Along with these foreign actors, the running battle in the state-building process also created a chaos and networks of arms that go beyond Libya’s borders connecting the Sahara with North Africa. All these arms and ammunition, looted from military stockpiles in Libya, turned into a problem of multidimensional arms trafficking and terrorism to nearby conflict areas such as Mali, Algeria, Gaza, Sinai, and Syria.32 According to a UNSC report33, in the era of the Arab Spring, Libya has given militant groups in the Sahel region such as Boko Haram and al Qaeda access to large weapons caches. In that period, the Libyan conflict and the flow of arms aggravated the security situation in North Africa, which led to the increase of the number of refugees illegally arriving in Southern Europe, which is often seen by European governments through the lens of an increased risk of terrorism and extremist actions on their soil.

In a nutshell, irresponsible arms transfers can destabilize any region enabling breaches of international law as well as human right abuses. The poorly regulated or illegal arms trade can fuel instability in which terrorist groups can proliferate and which an ever-increasing number of people will try to escape from, forcing them to migrate. As can be seen from the case of Libya, the flow of arms from the West as well as MENA suppliers did not ensure security and even worsened the situation.

1Will Chim, “Conventional Weapons are a Serious Threat to International Security,” Georgetown Security Studies Review, 3 May 2010 ( accessed 20 April 2023).

2M. Barnum and B. L. Fearey, “Sanctions as a Nonproliferation Tool: Lessons from Libya,” Comparative Strategy, Vol. 35, No. 4, 2016, 234-245.

3Francesco Strazzari, “Libyan Arms and Regional Instability,” The International Spectator, Vol. 49, No. 3, 55.

4Congressional Research Service, Conventional Arms Transfers to Developing Nations, 2007-2014, Washington, DC: CRS, December 2015, p. 37.

5Guma El-Gamaty, “Italy and France are playing a dangerous game in Libya,” Aljazeera, 21 August 2017 ( , accessed 2 March 2023)

6“Gaddafi offers Italy privileges”, France 24, 1 September 2008 ( accessed 2 March 2023)

7Guma El-Gamaty, Ibid., Andrew Feinstein, “Where is Gaddafi’s vast arms stockpile,” Guardian, 26 October 2011 ( accessed 2 March 2023),Von David Böcking, “Libyan Arms Deals Come Back to Haunt Europe,” Spiegel International, 24 February 2011 ( accessed 2 March 2023) and Felix Shihundu, “Libya: Arms Proliferation and Armed Groups. The Libyan Conflict Revisited,” Conflict Studies Quarterly, Issue 38, January 2022, 64.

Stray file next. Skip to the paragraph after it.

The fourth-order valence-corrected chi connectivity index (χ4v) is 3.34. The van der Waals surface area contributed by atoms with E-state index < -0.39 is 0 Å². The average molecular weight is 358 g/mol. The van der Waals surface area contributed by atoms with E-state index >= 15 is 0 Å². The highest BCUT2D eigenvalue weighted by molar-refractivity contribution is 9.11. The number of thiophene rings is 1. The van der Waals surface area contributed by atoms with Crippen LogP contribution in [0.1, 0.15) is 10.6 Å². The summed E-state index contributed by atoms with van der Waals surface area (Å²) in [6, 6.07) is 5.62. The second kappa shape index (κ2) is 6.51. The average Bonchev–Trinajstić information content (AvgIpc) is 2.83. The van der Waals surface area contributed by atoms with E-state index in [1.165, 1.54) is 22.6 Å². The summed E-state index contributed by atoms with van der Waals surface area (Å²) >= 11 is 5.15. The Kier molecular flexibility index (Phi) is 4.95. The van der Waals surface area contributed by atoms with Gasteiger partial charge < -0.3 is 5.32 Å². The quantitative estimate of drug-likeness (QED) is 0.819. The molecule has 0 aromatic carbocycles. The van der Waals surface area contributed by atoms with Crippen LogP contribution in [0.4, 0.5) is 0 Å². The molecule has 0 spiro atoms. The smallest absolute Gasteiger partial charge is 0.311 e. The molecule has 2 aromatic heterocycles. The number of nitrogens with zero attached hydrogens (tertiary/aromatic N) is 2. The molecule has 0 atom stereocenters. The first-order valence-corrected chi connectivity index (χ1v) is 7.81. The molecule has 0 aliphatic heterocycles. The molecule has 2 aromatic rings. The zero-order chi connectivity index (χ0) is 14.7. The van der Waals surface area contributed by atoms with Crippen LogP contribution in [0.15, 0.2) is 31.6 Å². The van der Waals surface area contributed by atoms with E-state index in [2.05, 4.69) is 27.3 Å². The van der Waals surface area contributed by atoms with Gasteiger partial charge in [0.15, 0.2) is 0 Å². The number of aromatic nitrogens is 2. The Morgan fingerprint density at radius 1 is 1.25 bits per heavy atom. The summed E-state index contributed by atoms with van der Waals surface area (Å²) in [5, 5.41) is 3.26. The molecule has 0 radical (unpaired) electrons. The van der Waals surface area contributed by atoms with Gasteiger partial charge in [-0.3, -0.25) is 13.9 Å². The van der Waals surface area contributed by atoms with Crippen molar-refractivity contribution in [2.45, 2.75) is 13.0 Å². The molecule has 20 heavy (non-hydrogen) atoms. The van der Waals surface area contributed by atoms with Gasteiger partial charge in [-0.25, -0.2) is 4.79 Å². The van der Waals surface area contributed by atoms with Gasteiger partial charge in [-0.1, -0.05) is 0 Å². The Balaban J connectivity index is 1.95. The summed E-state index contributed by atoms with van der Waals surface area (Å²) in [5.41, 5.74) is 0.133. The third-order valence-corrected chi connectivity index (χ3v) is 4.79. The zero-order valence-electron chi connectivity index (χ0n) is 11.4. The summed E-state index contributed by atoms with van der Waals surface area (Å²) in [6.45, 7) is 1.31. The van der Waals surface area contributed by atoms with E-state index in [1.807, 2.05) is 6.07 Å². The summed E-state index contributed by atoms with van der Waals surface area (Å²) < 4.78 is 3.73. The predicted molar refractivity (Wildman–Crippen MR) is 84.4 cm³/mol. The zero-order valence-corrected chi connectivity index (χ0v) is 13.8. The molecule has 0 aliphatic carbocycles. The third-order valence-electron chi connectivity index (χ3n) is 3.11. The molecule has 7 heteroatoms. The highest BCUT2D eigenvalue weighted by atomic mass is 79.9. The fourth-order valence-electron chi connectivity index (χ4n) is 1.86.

8Susanne Therese Hansen and Nicholas Marsh, “Normative power and organized hypocrisy: European Union member states’ arms export to Libya,” European Security, Vol. 24, No.2, 247, 277.

9Charles W. Dunne, “The Arms Trade in the MENA Region: Drivers and Dangers,” Arab Center Washington DC, 17 June 2020 ( accessed 2 March 2023)

10Martin Lemberg-Pedersen, “Making Money from EU’s migration policies in Libya,” Aljazeera, 2 June 2018 ( accessed 2 March 2023)

11“Libya conflict: France air-dropped arms to rebels,” BBC News, 29 June 2011 ( accessed 5 March 2023)

12Guma El-Gamaty, Ibid.

13Azeem Ibrahim, “Rise and Fall? The Rise and Fall of ISIS in Libya”, US Army War College, Monographs, Book, and Publications, August 2020, 46

14Essam AbdelShafy, “Map of Goals and Interests: What Does France Want from Libya?,” Egyptian Institute for Studies, 4 August 2020 ( accessed 5 March 2023)

15Inga Kristina Trauthing, “Assessing the Islamic State in Libya: The Current Situation in Libya and Its Implication for Terrorism Threat in Europe,” Europol Public Information Paper, 9-10 April 2019 ( accessed 7 March 2023)

16Ibid. 25, 26.

17Julian Pecquet, “Arms sales to Libya draw congressional skepticism,” Al-Monitor, 17 May 2016 ( accessed 5 March 2023)

18Ian Black, “Qatar admits sending hundreds of troops to support Libya rebels,” The Guardian, 26 October 2011 ( a, accessed 25 April 2023) and I. Black, “Libyan rebels receiving anti-tanks weapons from Qatar,” The Guardian, 14 April 2011 (, accessed 25 April 2023)